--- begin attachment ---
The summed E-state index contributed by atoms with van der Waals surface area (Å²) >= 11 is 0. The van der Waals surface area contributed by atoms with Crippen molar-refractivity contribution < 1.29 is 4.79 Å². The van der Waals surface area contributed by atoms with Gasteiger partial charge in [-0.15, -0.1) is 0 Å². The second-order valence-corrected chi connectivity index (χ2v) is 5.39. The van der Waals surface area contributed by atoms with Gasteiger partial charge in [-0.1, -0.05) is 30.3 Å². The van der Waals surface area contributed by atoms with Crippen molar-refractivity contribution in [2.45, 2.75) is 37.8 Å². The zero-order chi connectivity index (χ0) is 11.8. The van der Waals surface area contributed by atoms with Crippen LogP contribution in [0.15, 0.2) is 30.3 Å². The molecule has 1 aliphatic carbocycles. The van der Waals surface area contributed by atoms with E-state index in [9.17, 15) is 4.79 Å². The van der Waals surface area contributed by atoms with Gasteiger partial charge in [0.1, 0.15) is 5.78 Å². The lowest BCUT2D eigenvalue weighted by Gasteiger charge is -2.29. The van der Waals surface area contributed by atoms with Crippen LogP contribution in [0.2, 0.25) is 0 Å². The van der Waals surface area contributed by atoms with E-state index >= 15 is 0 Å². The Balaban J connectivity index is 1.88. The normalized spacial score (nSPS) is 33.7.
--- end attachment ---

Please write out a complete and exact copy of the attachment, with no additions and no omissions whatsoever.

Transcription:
The summed E-state index contributed by atoms with van der Waals surface area (Å²) >= 11 is 0. The van der Waals surface area contributed by atoms with Crippen molar-refractivity contribution < 1.29 is 4.79 Å². The van der Waals surface area contributed by atoms with Gasteiger partial charge in [-0.15, -0.1) is 0 Å². The second-order valence-corrected chi connectivity index (χ2v) is 5.39. The van der Waals surface area contributed by atoms with Gasteiger partial charge in [-0.1, -0.05) is 30.3 Å². The van der Waals surface area contributed by atoms with Crippen molar-refractivity contribution in [2.45, 2.75) is 37.8 Å². The zero-order chi connectivity index (χ0) is 11.8. The van der Waals surface area contributed by atoms with Crippen LogP contribution in [0.15, 0.2) is 30.3 Å². The molecule has 1 aliphatic carbocycles. The van der Waals surface area contributed by atoms with E-state index in [9.17, 15) is 4.79 Å². The van der Waals surface area contributed by atoms with Gasteiger partial charge in [0.1, 0.15) is 5.78 Å². The lowest BCUT2D eigenvalue weighted by Gasteiger charge is -2.29. The van der Waals surface area contributed by atoms with Crippen LogP contribution in [0.2, 0.25) is 0 Å². The van der Waals surface area contributed by atoms with E-state index >= 15 is 0 Å². The Balaban J connectivity index is 1.88. The normalized spacial score (nSPS) is 33.7.